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mobo into ESD bag, wrap in bubbles, into a box, then into a bigger box with more bubbles/filler.
if you want a pizza box, buy a clean one for $0.25...

Remove the lithium battery unless you feel like taking a chance shipping without declaring it or you don't mind paying extra for the lable and "special" handling.
2032s fall under that rule? id just remove it completely then. you can get a 2 pack for a buck at a dollar store...
 

Nobu

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mobo into ESD bag, wrap in bubbles, into a box, then into a bigger box with more bubbles/filler.
if you want a pizza box, buy a clean one for $0.25...


2032s fall under that rule? id just remove it completely then. you can get a 2 pack for a buck at a dollar store...
Think so, but maybe not. Here's the article, I think. I'd give a straight answer if the durn thing would load on my phone...

https://pe.usps.com/text/pub52/pub52apxc_032.htm
 

pendragon1

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Think so, but maybe not. Here's the article, I think. I'd give a straight answer if the durn thing would load on my phone...

https://pe.usps.com/text/pub52/pub52apxc_032.htm
good link, "Except for mailpieces containing button cell batteries properly installed in the equipment they are intended to operate" i think thats the exception that makes them ok.
 

Doozer

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I'd just put it in a static bag and take it to the UPS store and have them box it up. It's worth it to insure it if its valued over $100; that way its on UPS not to destroy it in shipping.
I had to make a claim on a monitor. It took a while but the buyer got their money back.
 

GiGaBiTe

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I've shipped probably over 100 motherboards wrapped in 2-3 plastic grocery bags, then wrapped in foam or bubble wrap and slid into a USPS medium flat rate box and they all arrived fine.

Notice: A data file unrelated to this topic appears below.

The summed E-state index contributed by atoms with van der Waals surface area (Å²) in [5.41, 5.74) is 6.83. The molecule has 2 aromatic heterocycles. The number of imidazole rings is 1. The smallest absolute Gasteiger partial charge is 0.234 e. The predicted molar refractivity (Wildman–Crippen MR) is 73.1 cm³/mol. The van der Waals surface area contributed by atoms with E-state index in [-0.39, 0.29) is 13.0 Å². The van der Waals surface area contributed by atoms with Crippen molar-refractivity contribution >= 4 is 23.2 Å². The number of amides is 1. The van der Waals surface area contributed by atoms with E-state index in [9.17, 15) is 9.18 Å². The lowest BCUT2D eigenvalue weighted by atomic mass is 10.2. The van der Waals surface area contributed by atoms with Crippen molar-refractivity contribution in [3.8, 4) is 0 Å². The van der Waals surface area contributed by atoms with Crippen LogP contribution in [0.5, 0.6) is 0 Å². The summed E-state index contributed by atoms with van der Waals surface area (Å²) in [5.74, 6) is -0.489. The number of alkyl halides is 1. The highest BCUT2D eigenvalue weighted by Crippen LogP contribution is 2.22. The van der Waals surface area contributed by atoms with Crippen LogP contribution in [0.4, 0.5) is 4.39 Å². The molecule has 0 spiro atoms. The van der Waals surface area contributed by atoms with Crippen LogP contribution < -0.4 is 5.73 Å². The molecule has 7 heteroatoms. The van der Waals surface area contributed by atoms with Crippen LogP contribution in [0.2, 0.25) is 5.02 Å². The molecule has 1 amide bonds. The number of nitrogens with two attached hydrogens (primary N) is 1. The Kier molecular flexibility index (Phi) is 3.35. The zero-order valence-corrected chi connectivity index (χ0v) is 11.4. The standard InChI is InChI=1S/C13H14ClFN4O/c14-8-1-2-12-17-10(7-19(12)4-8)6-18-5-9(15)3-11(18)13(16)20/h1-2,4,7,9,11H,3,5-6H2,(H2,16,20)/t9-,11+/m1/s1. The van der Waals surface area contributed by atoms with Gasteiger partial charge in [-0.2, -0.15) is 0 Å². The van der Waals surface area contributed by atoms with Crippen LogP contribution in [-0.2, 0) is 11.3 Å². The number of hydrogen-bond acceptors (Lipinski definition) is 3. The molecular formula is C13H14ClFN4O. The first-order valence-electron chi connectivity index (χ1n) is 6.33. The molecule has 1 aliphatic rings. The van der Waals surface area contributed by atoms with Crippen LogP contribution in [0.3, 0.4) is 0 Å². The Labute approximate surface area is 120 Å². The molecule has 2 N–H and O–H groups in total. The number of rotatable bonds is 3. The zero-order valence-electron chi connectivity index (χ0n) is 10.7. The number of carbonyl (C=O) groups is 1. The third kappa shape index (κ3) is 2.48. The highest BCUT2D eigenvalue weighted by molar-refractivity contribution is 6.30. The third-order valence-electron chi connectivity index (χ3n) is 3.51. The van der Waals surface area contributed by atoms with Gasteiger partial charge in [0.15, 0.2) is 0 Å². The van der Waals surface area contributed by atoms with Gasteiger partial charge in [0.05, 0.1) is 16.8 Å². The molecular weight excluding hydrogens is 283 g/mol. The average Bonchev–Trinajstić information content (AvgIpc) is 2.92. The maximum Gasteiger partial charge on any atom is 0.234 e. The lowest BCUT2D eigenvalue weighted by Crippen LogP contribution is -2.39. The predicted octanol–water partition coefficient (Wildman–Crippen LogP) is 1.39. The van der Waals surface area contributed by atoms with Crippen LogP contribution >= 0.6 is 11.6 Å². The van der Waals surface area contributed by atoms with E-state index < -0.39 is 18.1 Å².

An EATX board is too big for the standard medium flat rate box, you'd need a custom box with preferably an inch available on all sides for the motherboard to have space to move around. I'd definitely not recommend a pizza box because it's far too thin. With the way packages are stuffed in mail vans and thrown around, it'd be a great way to get the board snapped in half.
 
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I've shipped probably over 100 motherboards wrapped in 2-3 plastic grocery bags, then wrapped in foam or bubble wrap and slid into a USPS medium flat rate box and they all arrived fine.

An EATX board is too big for the standard medium flat rate box, you'd need a custom box with preferably an inch available on all sides for the motherboard to have space to move around. I'd definitely not recommend a pizza box because it's far too thin. With the way packages are stuffed in mail vans and thrown around, it'd be a great way to get the board snapped in half.

It actually did fit in the standard medium flat rate box. Even though it is technically EATX, it's not EATX by very much. ATX standard is 12" x 9.6", this motherboard is 12" by 10.6". The side-loading version of the flat rate box is 14" x 12". It's really more like an out of spec ATX board that needed an extra inch for than anything else. I was thinking it was huge before I measured since it was called EATX and it does look big... but it wasn't as big as I was thinking.